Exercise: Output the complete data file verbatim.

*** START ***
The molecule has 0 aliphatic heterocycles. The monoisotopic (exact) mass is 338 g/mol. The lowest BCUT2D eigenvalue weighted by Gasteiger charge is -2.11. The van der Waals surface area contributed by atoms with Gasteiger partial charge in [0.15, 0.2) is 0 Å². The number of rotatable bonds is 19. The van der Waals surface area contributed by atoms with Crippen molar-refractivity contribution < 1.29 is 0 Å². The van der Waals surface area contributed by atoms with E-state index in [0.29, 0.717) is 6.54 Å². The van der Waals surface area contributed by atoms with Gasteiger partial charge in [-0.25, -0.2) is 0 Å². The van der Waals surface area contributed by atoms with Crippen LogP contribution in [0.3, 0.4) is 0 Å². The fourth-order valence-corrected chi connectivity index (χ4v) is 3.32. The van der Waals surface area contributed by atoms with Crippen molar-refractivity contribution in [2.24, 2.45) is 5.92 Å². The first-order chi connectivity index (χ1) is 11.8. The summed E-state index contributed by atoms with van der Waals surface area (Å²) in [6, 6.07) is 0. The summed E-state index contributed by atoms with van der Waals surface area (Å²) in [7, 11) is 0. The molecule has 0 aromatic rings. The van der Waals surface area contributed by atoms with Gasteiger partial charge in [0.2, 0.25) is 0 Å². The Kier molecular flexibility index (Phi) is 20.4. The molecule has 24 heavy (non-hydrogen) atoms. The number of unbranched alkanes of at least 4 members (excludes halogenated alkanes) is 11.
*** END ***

The molecule has 0 aliphatic heterocycles. The monoisotopic (exact) mass is 338 g/mol. The lowest BCUT2D eigenvalue weighted by Gasteiger charge is -2.11. The van der Waals surface area contributed by atoms with Gasteiger partial charge in [0.15, 0.2) is 0 Å². The number of rotatable bonds is 19. The van der Waals surface area contributed by atoms with Crippen molar-refractivity contribution < 1.29 is 0 Å². The van der Waals surface area contributed by atoms with E-state index in [0.29, 0.717) is 6.54 Å². The van der Waals surface area contributed by atoms with Gasteiger partial charge in [-0.25, -0.2) is 0 Å². The van der Waals surface area contributed by atoms with Crippen LogP contribution in [0.3, 0.4) is 0 Å². The fourth-order valence-corrected chi connectivity index (χ4v) is 3.32. The van der Waals surface area contributed by atoms with Crippen molar-refractivity contribution in [2.24, 2.45) is 5.92 Å². The first-order chi connectivity index (χ1) is 11.8. The summed E-state index contributed by atoms with van der Waals surface area (Å²) in [6, 6.07) is 0. The summed E-state index contributed by atoms with van der Waals surface area (Å²) in [7, 11) is 0. The molecule has 0 aromatic rings. The van der Waals surface area contributed by atoms with Gasteiger partial charge in [0.2, 0.25) is 0 Å². The Kier molecular flexibility index (Phi) is 20.4. The molecule has 24 heavy (non-hydrogen) atoms. The number of unbranched alkanes of at least 4 members (excludes halogenated alkanes) is 11.